His first day on a new posting in remote Beaverfield in snowy Vermont, forest ranger Finn Wheeler has already met the colourful locals, “a bunch of freaks” as described by mailperson Cecily Moore, another recent arrival who has also taken up residence in the lodge run by Jeanine Sherman, but he was not expecting to deal with extreme wildlife emergencies on his second day on the job.
Eccentric home crafter and self-appointed welcome wagon Trisha Anderton’s small dog victim of a nocturnal abduction, Finn feels her statement is an overreaction – “It’s the damn devil that ate my baby!” – but his expectation of finding evidence of coyotes or bears falls flat as he and the townsfolk are instead cut off as the snow blows in and the power blows out, a landslide blocking the only road back to civilisation.
The backup power generators sabotaged and the partially eaten body of Jeanine’s missing-for-a-month-and-presumed-skipped-town husband discovered under the porch, highly strung Doctor Jane Ellis takes samples then promptly barricades herself in her room in terror, her tests on the fibres indicating that the killer was neither human nor animal but some strange hybrid.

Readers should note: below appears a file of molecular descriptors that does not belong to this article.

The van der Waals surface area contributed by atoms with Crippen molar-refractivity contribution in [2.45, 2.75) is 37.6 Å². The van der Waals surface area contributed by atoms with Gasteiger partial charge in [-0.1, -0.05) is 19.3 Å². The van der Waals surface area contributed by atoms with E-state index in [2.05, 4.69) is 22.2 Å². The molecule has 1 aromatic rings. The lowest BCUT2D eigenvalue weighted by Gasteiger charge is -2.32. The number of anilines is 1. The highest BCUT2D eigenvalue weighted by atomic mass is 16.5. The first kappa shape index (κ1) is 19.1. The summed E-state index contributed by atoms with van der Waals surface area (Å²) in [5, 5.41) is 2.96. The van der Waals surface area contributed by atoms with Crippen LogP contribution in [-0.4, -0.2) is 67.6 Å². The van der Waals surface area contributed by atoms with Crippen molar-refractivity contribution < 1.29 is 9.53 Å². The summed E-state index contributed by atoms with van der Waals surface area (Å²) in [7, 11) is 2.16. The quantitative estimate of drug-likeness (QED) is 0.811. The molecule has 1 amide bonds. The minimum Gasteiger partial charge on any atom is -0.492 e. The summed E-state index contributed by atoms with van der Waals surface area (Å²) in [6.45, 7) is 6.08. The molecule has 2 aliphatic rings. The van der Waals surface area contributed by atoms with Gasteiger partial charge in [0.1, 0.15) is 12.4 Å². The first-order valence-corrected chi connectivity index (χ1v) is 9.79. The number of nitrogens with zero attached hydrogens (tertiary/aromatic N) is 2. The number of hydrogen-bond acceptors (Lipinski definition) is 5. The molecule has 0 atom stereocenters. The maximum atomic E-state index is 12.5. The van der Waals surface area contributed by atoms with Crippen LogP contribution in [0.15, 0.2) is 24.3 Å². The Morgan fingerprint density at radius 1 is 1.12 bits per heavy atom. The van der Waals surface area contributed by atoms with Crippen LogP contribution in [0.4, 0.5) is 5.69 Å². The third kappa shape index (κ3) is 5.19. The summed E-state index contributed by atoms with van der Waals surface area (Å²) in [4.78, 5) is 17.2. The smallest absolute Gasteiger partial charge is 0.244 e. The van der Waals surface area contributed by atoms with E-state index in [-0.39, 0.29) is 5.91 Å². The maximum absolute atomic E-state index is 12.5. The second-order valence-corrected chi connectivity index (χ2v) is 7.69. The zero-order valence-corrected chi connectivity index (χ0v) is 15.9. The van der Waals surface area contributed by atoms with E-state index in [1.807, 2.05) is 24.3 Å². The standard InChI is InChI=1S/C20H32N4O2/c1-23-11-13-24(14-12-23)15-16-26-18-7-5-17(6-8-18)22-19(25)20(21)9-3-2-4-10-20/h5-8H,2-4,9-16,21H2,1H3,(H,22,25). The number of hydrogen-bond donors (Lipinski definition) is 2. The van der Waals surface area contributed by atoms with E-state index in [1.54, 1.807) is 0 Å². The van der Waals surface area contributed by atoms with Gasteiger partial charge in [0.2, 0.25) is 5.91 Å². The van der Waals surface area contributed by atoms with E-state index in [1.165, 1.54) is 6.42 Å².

Inspired by the game of the same name where players attempt to identify the threat hidden inside their community before falling victim to it, Werewolves Within is directed by Josh Ruben from a script by Mishna Wolfe, falling somewhere between The Beast Must Die with its famous “werewolf break” where audiences are invited to piece together the clues and House of the Long Shadows, a murder mystery with bite and an eagerly wagging tail.
Everyone a suspect and with motives piling as high as the drifts outside, The Tomorrow War‘s Sam Richardson is the outsider caught in the siege of a community populated with opinionated and self-reliant locals already divided over the issue of a new gas pipeline, habitually armed yet reticent to help hunt the lycanthrope, every character fighting for attention and raised by the quirky performances of the ensemble.
The circle of suspects narrowing as the bodycount mounts, Werewolves Within is as much a comedy as a horror but the lunar cycle of mayhem never bites quite as sharply as it might have done, an enjoyable evening’s entertainment that will perhaps not stand the repeat viewings of classics such as An American Werewolf in London or Dog Soldiers but remains furry head and shoulders above a dog’s dinner such as Howling II.